Storm Brendan – Powerful windstorm hits Ireland and UK, leaving more than 100 000 customers without power


A huge and powerful extra-tropical cyclone – named Brendan – hit parts of the UK and Ireland on Monday, January 13, 2020, leading to school closures and power outages to more than 100 000 homes and businesses.  Met Eireann has issued an orange warning for entire Ireland. Yellow weather warnings for high winds were issued for much of the UK.

Brendan underwent rapid intensification (bomb cyclone) before it made landfall on Monday morning with wind gusts of almost 100 km/h (62 mph) over northeast counties and over 140 km/h (87 mph) off the coast of West Cork.

Strong winds have brought down trees and blown debris on to roads, creating difficult driving conditions. Three trampolines were blown on to roadways– two on the M7 near the University of Limerick and near Oola in Co Tipperary, and the third one near Junction 9 on the M9.

According to the Electricity Supply Board (ESB), crews have restored power to more than 100 000 customers.

"High winds during daylight hours have hampered restoration efforts and have also caused further losses in supply. We expect the majority of those without power at the moment to have supply restored tonight, though some families will be without power overnight. High winds expected in the west and northwest this evening, so further cuts are possible," ESB stated.

Furthermore, ESB explained that the damages were mainly due to knocked down trees on overhead lines. ESB has also urged the public to avoid fallen trees, wires, or damaged electricity networks as they may be dangerous.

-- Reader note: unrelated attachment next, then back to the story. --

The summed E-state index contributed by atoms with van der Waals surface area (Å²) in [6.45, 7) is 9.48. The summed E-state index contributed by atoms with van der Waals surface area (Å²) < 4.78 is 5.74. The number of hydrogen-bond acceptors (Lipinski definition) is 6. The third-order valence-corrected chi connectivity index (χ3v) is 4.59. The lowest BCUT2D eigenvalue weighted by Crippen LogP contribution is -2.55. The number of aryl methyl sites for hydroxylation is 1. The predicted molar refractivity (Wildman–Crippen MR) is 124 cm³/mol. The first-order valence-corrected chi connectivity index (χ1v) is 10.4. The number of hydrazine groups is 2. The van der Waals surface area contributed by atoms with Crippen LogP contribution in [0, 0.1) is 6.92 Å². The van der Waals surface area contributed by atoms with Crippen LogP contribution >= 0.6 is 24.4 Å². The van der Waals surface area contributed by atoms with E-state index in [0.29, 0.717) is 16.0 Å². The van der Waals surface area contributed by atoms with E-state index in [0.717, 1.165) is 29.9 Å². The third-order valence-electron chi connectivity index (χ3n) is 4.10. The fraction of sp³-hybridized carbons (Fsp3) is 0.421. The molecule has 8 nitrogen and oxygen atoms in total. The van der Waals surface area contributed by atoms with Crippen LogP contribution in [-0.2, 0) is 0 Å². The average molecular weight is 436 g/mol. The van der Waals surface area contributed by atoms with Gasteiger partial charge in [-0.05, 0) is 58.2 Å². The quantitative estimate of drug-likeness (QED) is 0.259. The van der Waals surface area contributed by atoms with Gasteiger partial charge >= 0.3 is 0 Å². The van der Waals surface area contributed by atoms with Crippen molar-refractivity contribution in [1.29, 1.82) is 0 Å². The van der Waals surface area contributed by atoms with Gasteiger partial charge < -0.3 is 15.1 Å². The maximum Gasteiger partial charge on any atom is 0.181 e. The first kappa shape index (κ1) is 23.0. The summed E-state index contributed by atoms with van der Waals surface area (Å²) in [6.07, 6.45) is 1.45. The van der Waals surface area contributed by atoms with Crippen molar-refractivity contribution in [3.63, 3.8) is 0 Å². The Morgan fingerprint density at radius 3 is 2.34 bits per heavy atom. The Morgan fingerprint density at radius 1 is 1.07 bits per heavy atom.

Storm Brendan on January 13, 2020. Credit: EUMETSAT

In Carrickfergus, County Antrim, a sea wall collapsed, prompting officials to close the affected road.

One resident in the area also said that drivers struggled to drive through waters as wave after wave kept crashing over the wall. "Absolutely horrendous conditions on the Belfast Road in Carrickfergus. Police have now closed the road as the sea wall collapses," local Kevin Scott said.

Gusts to 122 km/h (76 mph) hit Capel Curig in Wales, while Tiree in the Inner Hebrides and the Isles of Scilly were both hit by gusts to 117 km/h (73 mph).

Several footages of the storm were also shared on social media, showing severe weather at Sailcoats in Scotland, and many parts of Ireland including Cork, Kerry, and Donegal.

Ferry operator Caledonian Macbrayne has canceled sea travel, including services to and from Barra, Coll, Harris, Islay, Tiree, and North and South Uist.

In addition, Scottish airlines Loganair offered passengers booked on several flights on Monday to change any date in the following week for free.

Irish Ferries has also canceled four ferries between Pembroke and Rosslare, saying most sailings on Tuesday are either in doubt or canceled as well.

Shannon in western Ireland was the worst-affected airport. Several Aer Lingus flights to and from Birmingham, Edinburgh, and Heathrow have been postponed. All schools have been closed in the Western Isles of Scotland as a precaution. 

Met Office warned that although Storm Brendan has now eased, it is "still sitting just to the north of the UK." Nicola Maxey of Met Office added that "in the wake of Storm Brendan, we have another low-pressure system arriving from the South West."

"We are looking at wind speeds of 64 to 80 km/h (40 to 50 mph) inland and 97 km/h (60 mph) in coastal areas. On very exposed coasts and hills, winds could reach 113 km/h (70 mph)."

As of Monday night, eight flood warnings and 79 alerts issued by the Environment Agency remained in effect.

Featured image credit:EUMETSAT

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